I suppose it makes as much sense as how they name navy ships.
George Robert Gaston - 6/7/2007
Believe it or not, the Army’s Chief of Military History has a point system for deciding which army divisions remain in the active force. The factors include:
The length of time a Division has been active. The 1st, 2nd ,3rd and 4th divisions go back to 1917 when the US Army formed is first infantry divisions.
The campaign history of the division.
Service in war theaters.
US and Foreign unit decorations
Days in combat
The following site may be helpful.
During WWII there were about 90 divisions. I doubt that there will ever be that many again. However these unit designations are the pool from which they can pick. However, some of these are currently designations used by the National Guard.
George Robert Gaston - 6/7/2007
There never was a 1 through 100 airborne divisions. All airborne divisions are infantry divisions that are organized and trained for airborne operations. Units come and go along with budgets and wars. However, there were airborne divisions other than the 82nd and 101st. The 13th and 17th Airborne Divisions deployed and fought in Europe in late 1944 and 1945. The 11th Airborne Division fought in the Pacific during the war, and served as the airmobile test bed division that later became the 1st Cavalry Division prior to being deployed to Vietnam.
However, the regiments represented inside some US Army units should be of more interest to historians.
Some of the regiments represented inside the single number divisions go back to the American Revolution and the war of 1812. For example, the 7th Infantry Regiment is known as the "Cottonbalers" because the regiment defended New Orleans from behind breastwork made of cotton bales under Andrew Jackson in 1815. The regiment has been in service since 1798.
A study of the history of some of these regiments should be of interest to anyone interested in American history. Many of them have their own historical collections well worth seeing.
Vernon Clayson - 6/6/2007
If the author isn't mocking he must be really unaware. I can't believe you see history in this piece or even a search for history? There are numerous sources he could have used, perhaps then he could have written something more interesting. Shouldn't he be giving answers or opinions, who decided he should quiz us? I bet he would really be perplexed if he looked into how fire and police precincts are numbered, even how boy scout units are numbered.
Nathan M Williams - 6/4/2007
How can you conclude this piece mocks men (and women) in uniform? Because the author writes from the perspective of a civilian?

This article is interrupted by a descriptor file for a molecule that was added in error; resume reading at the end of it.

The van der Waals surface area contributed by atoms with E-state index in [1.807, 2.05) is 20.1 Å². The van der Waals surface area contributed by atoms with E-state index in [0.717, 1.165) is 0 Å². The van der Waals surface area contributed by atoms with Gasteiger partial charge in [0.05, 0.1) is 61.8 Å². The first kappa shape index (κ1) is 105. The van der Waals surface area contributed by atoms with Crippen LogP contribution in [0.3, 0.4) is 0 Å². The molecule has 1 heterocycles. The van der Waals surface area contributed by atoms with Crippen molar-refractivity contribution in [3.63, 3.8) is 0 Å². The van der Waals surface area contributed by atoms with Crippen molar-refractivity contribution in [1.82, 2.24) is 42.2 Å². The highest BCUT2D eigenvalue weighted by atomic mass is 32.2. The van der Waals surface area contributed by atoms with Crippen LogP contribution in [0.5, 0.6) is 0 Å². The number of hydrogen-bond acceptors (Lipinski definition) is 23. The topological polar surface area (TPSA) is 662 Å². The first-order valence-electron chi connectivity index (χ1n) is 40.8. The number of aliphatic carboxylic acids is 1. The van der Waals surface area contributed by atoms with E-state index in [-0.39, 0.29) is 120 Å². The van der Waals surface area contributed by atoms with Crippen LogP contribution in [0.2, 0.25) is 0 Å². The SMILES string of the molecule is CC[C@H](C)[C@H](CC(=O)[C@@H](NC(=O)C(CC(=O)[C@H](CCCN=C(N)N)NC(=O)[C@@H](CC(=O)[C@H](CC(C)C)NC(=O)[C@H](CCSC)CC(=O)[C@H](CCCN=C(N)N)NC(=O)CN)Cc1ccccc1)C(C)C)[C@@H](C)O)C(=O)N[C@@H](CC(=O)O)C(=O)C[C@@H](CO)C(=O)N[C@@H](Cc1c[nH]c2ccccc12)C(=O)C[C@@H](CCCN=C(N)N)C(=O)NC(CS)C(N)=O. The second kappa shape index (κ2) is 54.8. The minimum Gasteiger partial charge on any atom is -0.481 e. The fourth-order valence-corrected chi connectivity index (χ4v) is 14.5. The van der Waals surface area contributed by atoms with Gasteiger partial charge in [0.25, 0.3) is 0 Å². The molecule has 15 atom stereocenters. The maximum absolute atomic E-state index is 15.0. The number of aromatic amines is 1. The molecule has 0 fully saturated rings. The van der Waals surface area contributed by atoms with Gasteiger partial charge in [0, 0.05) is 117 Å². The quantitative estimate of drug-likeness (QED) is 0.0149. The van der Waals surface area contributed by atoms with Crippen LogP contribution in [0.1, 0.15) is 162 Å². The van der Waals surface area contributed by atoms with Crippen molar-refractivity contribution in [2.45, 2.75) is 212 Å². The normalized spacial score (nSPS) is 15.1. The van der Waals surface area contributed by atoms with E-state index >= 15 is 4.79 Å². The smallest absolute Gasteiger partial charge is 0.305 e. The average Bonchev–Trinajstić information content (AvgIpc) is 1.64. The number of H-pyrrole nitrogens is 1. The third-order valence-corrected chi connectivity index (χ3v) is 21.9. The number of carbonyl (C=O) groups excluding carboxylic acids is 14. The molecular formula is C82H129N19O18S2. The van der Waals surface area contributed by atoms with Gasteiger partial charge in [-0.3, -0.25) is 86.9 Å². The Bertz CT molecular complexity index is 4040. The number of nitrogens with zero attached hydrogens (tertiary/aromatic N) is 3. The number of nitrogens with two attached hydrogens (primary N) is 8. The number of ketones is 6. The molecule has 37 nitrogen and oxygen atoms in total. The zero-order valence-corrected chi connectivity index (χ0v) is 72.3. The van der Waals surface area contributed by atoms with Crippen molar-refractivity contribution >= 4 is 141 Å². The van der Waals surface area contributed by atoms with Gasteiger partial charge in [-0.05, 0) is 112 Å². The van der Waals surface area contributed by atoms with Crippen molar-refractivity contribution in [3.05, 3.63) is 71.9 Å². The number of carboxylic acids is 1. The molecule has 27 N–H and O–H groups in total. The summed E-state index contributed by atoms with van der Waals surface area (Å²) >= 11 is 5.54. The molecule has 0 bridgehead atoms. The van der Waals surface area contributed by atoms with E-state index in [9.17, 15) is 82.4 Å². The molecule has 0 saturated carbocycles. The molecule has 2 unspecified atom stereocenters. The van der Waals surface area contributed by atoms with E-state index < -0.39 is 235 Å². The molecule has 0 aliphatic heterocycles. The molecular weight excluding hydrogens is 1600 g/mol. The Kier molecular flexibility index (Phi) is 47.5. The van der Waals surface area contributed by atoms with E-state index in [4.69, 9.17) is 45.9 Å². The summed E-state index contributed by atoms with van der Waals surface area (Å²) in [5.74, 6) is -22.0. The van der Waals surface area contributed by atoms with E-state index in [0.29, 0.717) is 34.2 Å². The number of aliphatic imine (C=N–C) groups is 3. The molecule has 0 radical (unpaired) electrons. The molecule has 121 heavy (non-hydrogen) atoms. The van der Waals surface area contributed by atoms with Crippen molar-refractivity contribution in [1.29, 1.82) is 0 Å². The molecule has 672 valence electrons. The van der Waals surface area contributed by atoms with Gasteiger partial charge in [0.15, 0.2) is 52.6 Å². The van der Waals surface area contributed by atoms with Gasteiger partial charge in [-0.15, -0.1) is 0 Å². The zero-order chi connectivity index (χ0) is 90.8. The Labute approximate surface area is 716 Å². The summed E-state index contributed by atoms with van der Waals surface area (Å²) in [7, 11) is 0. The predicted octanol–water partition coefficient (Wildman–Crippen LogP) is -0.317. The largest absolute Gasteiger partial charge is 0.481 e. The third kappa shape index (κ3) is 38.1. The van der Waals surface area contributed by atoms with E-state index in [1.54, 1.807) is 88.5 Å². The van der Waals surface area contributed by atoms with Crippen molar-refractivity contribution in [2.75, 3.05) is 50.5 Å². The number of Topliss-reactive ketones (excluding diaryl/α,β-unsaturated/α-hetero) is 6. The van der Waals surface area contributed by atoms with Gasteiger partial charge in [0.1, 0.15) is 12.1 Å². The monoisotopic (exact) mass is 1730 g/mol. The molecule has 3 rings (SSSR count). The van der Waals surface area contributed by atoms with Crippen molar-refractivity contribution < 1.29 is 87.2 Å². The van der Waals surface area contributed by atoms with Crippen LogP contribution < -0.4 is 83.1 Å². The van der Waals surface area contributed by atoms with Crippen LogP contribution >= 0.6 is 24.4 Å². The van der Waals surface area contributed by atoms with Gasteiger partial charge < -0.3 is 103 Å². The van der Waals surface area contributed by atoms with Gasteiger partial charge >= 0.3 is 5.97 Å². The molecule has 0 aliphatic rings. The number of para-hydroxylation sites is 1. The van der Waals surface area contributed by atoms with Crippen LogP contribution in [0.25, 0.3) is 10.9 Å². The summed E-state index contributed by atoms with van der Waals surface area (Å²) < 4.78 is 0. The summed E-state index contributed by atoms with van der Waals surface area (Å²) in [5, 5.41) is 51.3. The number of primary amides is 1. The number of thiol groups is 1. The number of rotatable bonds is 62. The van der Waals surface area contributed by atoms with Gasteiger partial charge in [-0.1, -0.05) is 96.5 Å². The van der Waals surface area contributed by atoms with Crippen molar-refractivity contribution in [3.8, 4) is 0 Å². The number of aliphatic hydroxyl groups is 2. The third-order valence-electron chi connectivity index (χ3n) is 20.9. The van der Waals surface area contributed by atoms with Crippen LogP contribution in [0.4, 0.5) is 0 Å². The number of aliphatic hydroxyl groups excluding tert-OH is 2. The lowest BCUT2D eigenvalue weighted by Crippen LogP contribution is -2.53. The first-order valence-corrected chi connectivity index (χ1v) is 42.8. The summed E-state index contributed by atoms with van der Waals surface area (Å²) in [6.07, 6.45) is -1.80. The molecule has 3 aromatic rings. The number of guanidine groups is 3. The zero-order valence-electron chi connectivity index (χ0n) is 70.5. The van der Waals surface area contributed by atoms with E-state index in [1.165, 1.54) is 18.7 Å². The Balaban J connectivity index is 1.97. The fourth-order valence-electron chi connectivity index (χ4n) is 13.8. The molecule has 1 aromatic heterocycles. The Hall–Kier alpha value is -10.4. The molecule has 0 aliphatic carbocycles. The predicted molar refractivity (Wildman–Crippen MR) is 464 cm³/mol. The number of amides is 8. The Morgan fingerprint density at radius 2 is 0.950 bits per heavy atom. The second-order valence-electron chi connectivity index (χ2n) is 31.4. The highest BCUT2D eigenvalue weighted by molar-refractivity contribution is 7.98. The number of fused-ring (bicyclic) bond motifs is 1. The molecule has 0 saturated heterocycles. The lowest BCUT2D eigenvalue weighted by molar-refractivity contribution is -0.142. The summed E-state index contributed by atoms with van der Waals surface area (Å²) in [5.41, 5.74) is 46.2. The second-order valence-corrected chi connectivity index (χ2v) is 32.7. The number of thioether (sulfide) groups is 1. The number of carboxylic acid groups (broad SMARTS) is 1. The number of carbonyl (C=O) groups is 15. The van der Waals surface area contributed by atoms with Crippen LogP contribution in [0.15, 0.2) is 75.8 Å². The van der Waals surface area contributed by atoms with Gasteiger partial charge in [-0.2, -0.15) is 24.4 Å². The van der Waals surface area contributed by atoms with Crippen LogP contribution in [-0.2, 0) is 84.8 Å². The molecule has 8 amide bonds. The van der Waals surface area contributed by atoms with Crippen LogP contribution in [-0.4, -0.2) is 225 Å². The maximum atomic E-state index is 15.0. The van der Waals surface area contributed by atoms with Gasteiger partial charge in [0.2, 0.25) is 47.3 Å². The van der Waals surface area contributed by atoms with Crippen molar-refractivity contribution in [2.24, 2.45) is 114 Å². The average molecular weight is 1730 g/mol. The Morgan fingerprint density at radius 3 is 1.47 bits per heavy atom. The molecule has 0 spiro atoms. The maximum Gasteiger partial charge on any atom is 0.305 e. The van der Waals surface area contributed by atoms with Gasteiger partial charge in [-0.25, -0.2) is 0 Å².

The piece is an honest, straight-forward and mostly successful effort at explaining the modern Army division as well as including some unique history of each active division.
"Where are the other 99?" is of course a relatively superficial question. But to interpret it as smirking or mocking is to dissuade genuinely interested civilians from learning more about their military.
Vernon Clayson - 6/4/2007
Mr. Richards, don't encourage the author, he is mocking the military and the legions of men who have served in these units. If he had a true interest there are dozens of sources that would answer his smirking question. He probably sees our military organizations and those serving honorably and bravely as being nameless drones, as less than worthy in his exalted esteem.
Clark Richards - 6/4/2007
Thanks for a well written and informative article that will appeal to all veterans and should be interesting to those that admire the heroism of those who serve. Of course veterans are familiar with the history of the division they were part of and more specifically with the brigade or battalion that they fought with.
Please be aware that while the division is the patch that is worn on the uniform for the most part to designate affiliation, it is the separate battalion or brigade that generally evokes the most pride and loyalty. While I was a member of the 1st Cavalry Division and proud of it - I am even prouder of my service with the 1st Squadron 9th Cavalry.
The 7th Cavalry "Garry Owen" has an extremely rich history having initially been organized with horses, subsequently depending on helicopters and presently using tanks. See http://www.globalsecurity.org/military/agency/army/2-7cav.htm
if you are interested.
There obviously is potential for a book here (many have been completed, but there is always a new approach that can be pursued) and military historians are always in demand. Anyway, thanks for making a retired soldier's day a bit more interesting
- Canada’s Treaty Payments: Meager Reminder of a Painful History
- Volkswagen aided Brazil dictatorship's repression
- Philippines’s Duterte keeps lashing out at the United States — over atrocities a century ago
- No President Has Pardoned Himself, But Governors and A Drunk Mayor Have
- Nixon sometimes met with leaders without his own translator
- Historian and Novelist Thomas Fleming Has Passed Away at Age 90
- Steven Salaita, Whose Revoked Job Offer Inflamed Higher Ed, Says He’s Leaving Academe
- When did higher education become partisan?
- One reason H.R. McMaster and Trump don't have a close relationship
- Rick Perlstein joins criticism of Nancy MacLean's "Democracy in Chains"